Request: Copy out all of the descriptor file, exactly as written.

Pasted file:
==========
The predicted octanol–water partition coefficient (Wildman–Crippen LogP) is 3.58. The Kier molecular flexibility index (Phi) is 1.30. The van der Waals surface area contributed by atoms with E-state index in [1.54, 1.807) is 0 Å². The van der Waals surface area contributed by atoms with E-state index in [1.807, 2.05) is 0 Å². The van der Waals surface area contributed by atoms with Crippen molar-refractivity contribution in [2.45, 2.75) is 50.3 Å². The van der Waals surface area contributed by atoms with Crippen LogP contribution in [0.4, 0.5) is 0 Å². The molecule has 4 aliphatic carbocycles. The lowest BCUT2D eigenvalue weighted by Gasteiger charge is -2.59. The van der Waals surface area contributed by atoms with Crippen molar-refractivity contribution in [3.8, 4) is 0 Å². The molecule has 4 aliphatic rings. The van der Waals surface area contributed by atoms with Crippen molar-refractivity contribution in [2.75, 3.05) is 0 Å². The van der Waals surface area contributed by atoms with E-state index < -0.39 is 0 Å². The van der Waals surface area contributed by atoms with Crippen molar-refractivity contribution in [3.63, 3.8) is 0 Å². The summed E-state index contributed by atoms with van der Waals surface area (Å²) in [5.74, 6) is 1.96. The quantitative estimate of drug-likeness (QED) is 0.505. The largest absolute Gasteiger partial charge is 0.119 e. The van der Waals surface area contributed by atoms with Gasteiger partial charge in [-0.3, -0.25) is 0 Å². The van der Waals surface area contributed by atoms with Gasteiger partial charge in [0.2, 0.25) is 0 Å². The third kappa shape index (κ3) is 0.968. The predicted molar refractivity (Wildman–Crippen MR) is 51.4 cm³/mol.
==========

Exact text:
The predicted octanol–water partition coefficient (Wildman–Crippen LogP) is 3.58. The Kier molecular flexibility index (Phi) is 1.30. The van der Waals surface area contributed by atoms with E-state index in [1.54, 1.807) is 0 Å². The van der Waals surface area contributed by atoms with E-state index in [1.807, 2.05) is 0 Å². The van der Waals surface area contributed by atoms with Crippen molar-refractivity contribution in [2.45, 2.75) is 50.3 Å². The van der Waals surface area contributed by atoms with Crippen LogP contribution in [0.4, 0.5) is 0 Å². The molecule has 4 aliphatic carbocycles. The lowest BCUT2D eigenvalue weighted by Gasteiger charge is -2.59. The van der Waals surface area contributed by atoms with Crippen molar-refractivity contribution in [3.8, 4) is 0 Å². The molecule has 4 aliphatic rings. The van der Waals surface area contributed by atoms with Crippen molar-refractivity contribution in [2.75, 3.05) is 0 Å². The van der Waals surface area contributed by atoms with E-state index < -0.39 is 0 Å². The van der Waals surface area contributed by atoms with Crippen molar-refractivity contribution in [3.63, 3.8) is 0 Å². The summed E-state index contributed by atoms with van der Waals surface area (Å²) in [5.74, 6) is 1.96. The quantitative estimate of drug-likeness (QED) is 0.505. The largest absolute Gasteiger partial charge is 0.119 e. The van der Waals surface area contributed by atoms with Gasteiger partial charge in [-0.3, -0.25) is 0 Å². The van der Waals surface area contributed by atoms with Gasteiger partial charge in [0.2, 0.25) is 0 Å². The third kappa shape index (κ3) is 0.968. The predicted molar refractivity (Wildman–Crippen MR) is 51.4 cm³/mol.